Main Sights:

The most celebrated Argentineans are buried here and walking the cemetery streets makes a fascinating history lesson, as well as offers an architectural feast.

Basílica Nuestra Señora del Pilar: 1892, Junin Street. One of the oldest churches in Buenos Aires, strangely, there is an Inca Style sun made in silver in front of the main altar.

Recoleta Cultural Center: 1930, Junín Street. The old convent was transformed in 1886 into a home for aged people and in 1979 it became a cultural center. Young and avant-garde exhibits prevail at the center.

Famous Mausoleums: Eva Duarte's (also known as Evita Peron, an Argentinean dictator’s worshipped wife), Federico Leloir's (Medicine Nobel Prize), Luis Angel Firpo's, and others.
La Recoleta Cemetery
Junín 1790 Recoleta District
Buenos Aires, Argentina, 1116
+54 (11) 4804 7040

Subte: Roaming Buenos Aires Underground

Member Rating 5 out of 5 by SeenThat on October 2, 2007

A strong, hot wind carrying a heavy stench of burned oil entered through the old styled, open windows of the underground train car. A minute before that, I reached the boarding platform through a wood-escalator; they would be outdated even in a museum. Both memories became my most vivid ones of Buenos Aires; they reflected that metropolis tired character.

Buenos Aires subways network - locally known as subte - provides the most efficient way to travel between its central attractions. Inaugurated in 1913, this underground train was the first in South America and still keeps much of the original design. It was designed as four arteries drawing an open fan through downtown, with a fifth perpendicular to the others and connecting them at their base along the extra-wide 9 de Julio Avenue. Many stations feature colorful murals depicting the characteristics of the adjacent neighborhood.

The lines are easy to identify, the perpendicular one is called "C" while the others are, from north to south, "D", "B", "A" and "E"; the last one changes it name to "P" once it reaches the outskirts.

In the downtown stations, many underground galleries host shops, art galleries and basic coffee shops, creating an attractive opportunity for a break; especially in those windy, cold days so distinctive of the local winter.

From Monday to Saturday, the network operates between 5am and 10pm and in Sundays from 8am to 10pm. There is a flat tariff of slightly above a quarter and multiple trips tickets are available. Once inside the network there is no limitation to the length of your travel or in the number of lines you cross. The main drawback is that once away from downtown it is not possible to cross among the lines.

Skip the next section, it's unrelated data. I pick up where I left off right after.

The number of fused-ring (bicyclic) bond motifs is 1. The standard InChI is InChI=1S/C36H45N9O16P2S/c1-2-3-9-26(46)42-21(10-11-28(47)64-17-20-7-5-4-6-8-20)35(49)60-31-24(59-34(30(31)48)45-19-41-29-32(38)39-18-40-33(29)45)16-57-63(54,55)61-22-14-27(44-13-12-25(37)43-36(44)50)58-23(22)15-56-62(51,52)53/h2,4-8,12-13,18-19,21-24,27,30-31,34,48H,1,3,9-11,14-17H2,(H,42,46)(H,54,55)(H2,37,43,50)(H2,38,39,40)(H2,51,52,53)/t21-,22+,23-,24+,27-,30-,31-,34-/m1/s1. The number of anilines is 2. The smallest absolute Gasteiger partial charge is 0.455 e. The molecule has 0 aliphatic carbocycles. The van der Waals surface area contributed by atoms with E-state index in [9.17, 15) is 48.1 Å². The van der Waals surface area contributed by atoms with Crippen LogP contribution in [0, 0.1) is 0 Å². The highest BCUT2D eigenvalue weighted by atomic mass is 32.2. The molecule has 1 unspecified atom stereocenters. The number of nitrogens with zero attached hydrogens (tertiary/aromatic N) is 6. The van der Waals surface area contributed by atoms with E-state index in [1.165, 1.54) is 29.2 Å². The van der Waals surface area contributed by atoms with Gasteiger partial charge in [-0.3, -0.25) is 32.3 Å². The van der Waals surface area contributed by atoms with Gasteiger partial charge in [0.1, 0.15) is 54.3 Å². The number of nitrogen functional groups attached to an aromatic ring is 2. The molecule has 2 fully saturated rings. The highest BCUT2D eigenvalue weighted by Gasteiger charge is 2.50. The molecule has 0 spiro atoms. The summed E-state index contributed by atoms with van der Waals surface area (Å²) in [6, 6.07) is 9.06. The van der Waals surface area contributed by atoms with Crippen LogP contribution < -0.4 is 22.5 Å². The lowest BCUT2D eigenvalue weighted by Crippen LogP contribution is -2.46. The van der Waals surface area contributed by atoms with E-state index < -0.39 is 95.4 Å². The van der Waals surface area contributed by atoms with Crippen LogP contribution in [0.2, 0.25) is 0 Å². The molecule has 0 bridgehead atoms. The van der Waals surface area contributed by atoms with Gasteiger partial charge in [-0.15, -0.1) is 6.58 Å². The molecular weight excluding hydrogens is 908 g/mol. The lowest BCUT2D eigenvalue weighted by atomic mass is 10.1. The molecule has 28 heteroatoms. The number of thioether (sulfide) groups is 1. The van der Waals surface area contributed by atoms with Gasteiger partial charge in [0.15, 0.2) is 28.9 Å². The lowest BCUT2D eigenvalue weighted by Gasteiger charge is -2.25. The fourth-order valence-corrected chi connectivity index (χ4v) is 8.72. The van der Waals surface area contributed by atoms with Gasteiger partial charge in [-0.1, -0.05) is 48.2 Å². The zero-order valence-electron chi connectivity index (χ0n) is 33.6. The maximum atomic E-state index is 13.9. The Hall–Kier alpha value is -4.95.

The most useful stations are:

Independencia (Line C): The closest station to the San Telmo Quarter.

Retiro (C): This is the connection of the subway system with the main bus terminal and with the train to Tigre.

Diagonal Norte (C): The lines B, C and D connect here, it is next to Teatro Colon and to the Florida and Lavalle walking streets and thus provides a superb access to downtown Buenos Aires. The line D station is called 9 de Julio, and the Line B one is Pellegrini.

Plaza de Mayo (A, D, E): The main plaza and the location of the main government institutions. The San Telmo quarter is relatively close and may be combined in a single visit.

Palermo (D): This station provides access to the Palermo exclusive residential area, to the biggest park in the city and to some of the main shopping centers in town.

Pueyrredon (D): The closest station to the Recoleta Cemetery; from the station, the cemetery is still a ten minutes walk north through the Pueyrredon Avenue.

Alem (B): The closest station to Puerto Madero, the wide promenade just before the Rio de la Plata.

San Telmo

Member Rating 5 out of 5 by SeenThat on October 2, 2007

The best time to visit this picturesque neighborhood is on Sunday mornings when Tango dancers make their convoluted way through its huge flea market. Most of the houses belong to earlier centuries and its streets are still paved with cobblestones.


Aristocratic families inhabited San Telmo until the yellow fever epidemic in 1871; then they moved to La Recoleta and the new immigrants took their place, the former mansions were transformed into "conventillos" hosting hundreds of newcomers. Nowadays, the neighbourhood has been restored and is a fashionable center for artisans, artists, dancers and tourists.


This dance is distinctive of the Rio de la Plata basin and apparently has its origins in the fusion of music and dances from Europe and Africa; it is related to the milonga and the habanera dances. The sensuous dance became a symbol of Argentina and can be witnessed on all main spots of Buenos Aires, where a couple of dancers in close embrace and provocative clothes dance in small steps that captivate the audience attention.

Places of Interest: